Posted on March 30, 2018 by staff

Search begins for a ‘5G city of the future’


The government has unveiled plans to create a ‘5G city’ as part of a multimillion-pound trial of new high speed connectivity.

The Urban Connected Communities Project will involve developing a large-scale testbed for wireless 5G infrastructure across an entire city.

The scheme will include testing how new technology can make urban communities inherently safer, greener, more efficient and more attractive places to live.

The Department for Digital, Culture, Media and Sport (DCMS) is now inviting expressions of interest from local or combined authorities with a coverage area of approximately 500,000 people to be the public sector partner and lead the delivery of the project.

Interest from large cities below 500,000 population but with very strong, clear digital leadership and vision will be considered.

“This is a huge opportunity for an urban area to become the flagship of our ambitious programme to make Britain fit for the future and a world leader in 5G,” said minister for digital Margot James.

“Trialling 5G at scale across an entire city is a chance to prove the economic benefits predicted from this new technology, test different methods of deployment and boost the connectivity of ordinary people working and living there.”

It is expected that the winning bid will be trialling a variety of initiatives, which could include using sensors and real-time monitoring and management of traffic and public transport to make traffic jams and disjointed journeys a thing of the past.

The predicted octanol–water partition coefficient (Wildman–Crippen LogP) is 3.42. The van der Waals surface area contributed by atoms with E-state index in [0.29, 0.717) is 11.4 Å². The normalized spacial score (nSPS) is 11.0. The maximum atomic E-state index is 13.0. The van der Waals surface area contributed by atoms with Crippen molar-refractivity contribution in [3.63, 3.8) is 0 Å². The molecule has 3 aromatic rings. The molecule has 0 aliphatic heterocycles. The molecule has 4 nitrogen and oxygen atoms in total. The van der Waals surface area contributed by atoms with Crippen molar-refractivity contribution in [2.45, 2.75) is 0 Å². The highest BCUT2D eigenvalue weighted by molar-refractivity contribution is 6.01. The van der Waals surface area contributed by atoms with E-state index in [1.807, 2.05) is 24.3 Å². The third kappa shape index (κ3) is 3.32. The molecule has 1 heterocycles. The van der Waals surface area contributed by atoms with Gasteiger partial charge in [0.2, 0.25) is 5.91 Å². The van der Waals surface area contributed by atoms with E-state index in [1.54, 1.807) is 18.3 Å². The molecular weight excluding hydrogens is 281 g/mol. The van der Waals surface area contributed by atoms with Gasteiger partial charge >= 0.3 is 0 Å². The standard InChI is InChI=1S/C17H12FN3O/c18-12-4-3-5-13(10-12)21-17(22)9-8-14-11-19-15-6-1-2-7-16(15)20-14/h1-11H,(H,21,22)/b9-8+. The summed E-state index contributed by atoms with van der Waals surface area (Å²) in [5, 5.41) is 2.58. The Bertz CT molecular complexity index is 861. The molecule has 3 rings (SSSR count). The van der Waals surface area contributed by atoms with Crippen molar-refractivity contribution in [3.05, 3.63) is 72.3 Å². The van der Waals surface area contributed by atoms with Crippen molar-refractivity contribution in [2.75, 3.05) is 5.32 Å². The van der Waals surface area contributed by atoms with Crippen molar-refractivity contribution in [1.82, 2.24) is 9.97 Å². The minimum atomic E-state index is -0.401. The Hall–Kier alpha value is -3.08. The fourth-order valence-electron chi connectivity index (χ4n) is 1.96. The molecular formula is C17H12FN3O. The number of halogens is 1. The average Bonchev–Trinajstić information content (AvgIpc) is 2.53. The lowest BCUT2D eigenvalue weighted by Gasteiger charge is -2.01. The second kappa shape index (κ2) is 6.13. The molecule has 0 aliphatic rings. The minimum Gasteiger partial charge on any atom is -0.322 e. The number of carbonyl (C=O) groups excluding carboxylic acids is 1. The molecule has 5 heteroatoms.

As well as enhancing connectivity for residents and businesses, the urban testbed will also trial 5G applications across multiple sectors including public services, industry, transport, healthcare, media and entertainment, and allow different deployment models to be explored.

The project will specifically target ‘pinch-points’ of poor connectivity in cities, including areas of high demand such as mainline stations or city centres where heavy usage rather than a lack of  signal leads to not-spots.

Funding for the project will come from the £200m assigned so far to develop 5G technologies as part of over £1bn investment in next-generation digital infrastructure, including through the £31bn National Productivity Investment Fund (NPIF).

Following a competitive process, the government expects to select a location in summer 2018.